<h3 id="tldr">tl;dr</h3>
<p>What would I buy, having read all of the comments and thoughts?</p>
<p>I’d probably pick up <a href="https://amzn.to/2Km7wql">Alcock</a> and <a href="https://amzn.to/2Kp9ZAm">Cummings</a> to build up my intuition, and then <a href="(https://amzn.to/3pkhZRK)">Rudin</a> as a reference. I’d be tempted to download <a href="(http://classicalrealanalysis.info/)">Thomson et al.</a> as well, seeing as it’s free.</p>
<h3 id="book-list">Book list</h3>
<p>What follows is all of the books mentioned (in alphabetical order by [first] author), and then a lightly edited collation of the replies, including some shared elsewhere.</p>
<ul>
<li><a href="https://amzn.to/34DMaLL">Abbott: Understanding Analysis</a></li>
<li><a href="https://amzn.to/2Km7wql">Alcock: How to Think About Analysis</a></li>
<li><a href="https://amzn.to/37IYdti">Apostol: Calculus</a> (very expensive)</li>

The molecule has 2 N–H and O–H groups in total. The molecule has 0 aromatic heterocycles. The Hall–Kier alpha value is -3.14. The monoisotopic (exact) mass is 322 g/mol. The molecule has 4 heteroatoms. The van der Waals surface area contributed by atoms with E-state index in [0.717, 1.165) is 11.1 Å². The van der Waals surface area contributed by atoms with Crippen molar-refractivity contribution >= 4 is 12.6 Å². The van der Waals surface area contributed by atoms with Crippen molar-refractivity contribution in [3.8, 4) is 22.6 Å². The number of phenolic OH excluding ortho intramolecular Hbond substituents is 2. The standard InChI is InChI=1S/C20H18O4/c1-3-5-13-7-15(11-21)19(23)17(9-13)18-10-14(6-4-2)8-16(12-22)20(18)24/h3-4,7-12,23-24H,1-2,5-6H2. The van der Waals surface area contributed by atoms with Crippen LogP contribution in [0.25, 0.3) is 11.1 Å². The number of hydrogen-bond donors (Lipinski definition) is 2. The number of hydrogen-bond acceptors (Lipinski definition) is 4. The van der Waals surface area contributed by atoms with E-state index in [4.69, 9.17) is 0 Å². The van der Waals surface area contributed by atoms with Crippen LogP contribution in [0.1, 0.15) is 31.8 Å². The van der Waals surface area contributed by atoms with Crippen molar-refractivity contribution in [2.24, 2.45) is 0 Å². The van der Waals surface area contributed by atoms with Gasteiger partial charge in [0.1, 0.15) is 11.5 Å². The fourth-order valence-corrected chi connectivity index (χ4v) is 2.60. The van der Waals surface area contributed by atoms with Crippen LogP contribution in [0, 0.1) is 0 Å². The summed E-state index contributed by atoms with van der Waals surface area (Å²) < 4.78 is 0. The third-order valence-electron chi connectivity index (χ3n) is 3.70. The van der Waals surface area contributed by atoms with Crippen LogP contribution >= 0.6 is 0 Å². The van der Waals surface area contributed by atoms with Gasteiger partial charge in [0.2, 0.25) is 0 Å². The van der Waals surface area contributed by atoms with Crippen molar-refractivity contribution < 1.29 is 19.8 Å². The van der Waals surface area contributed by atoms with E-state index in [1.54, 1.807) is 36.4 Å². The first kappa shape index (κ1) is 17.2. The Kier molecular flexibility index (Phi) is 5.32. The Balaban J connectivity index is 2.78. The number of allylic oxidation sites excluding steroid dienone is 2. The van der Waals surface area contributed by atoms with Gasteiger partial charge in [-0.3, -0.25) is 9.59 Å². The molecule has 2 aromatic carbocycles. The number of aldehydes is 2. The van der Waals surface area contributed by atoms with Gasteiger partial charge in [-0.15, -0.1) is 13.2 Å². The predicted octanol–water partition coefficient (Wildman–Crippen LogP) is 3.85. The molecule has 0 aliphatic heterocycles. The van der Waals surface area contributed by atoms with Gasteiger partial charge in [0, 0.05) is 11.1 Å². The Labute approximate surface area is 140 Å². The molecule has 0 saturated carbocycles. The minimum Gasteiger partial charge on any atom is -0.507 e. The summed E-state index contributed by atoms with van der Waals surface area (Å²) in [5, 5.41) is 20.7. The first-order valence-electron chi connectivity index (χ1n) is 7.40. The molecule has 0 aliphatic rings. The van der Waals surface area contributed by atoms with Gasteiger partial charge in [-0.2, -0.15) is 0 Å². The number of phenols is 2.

<li><a href="https://amzn.to/2WI6KpX">Bear: Introduction to Mathematical Analysis</a></li>
<li><a href="https://amzn.to/3phxAkZ">Bear: A Primer of Lebesgue Integration</a> (advanced)</li>
<li><a href="https://amzn.to/3nJLvjr">Binmore: Mathematical Analysis</a></li>
<li><a href="https://amzn.to/3rpAZjO">Brannan: A First Course in Mathematical Analysis</a></li>
<li><a href="https://amzn.to/34DNwpP">Bressoud: A Radical Approach to Real Analysis</a></li>
<li><a href="https://amzn.to/3mJLWcn">Bryant: Yet Another Introduction To Analysis</a> - also <a href="https://www.cambridge.org/core/books/yet-another-introduction-to-analysis/F9A821905A4F83728DF51BED73989B14#">available on Cambridge core</a></li>
<li><a href="https://amzn.to/2M2Zy5T">Burkill: A First Course in Mathematical Analysis</a></li>
<li><a href="https://amzn.to/3haTx2y">Burn: Numbers and Functions</a></li>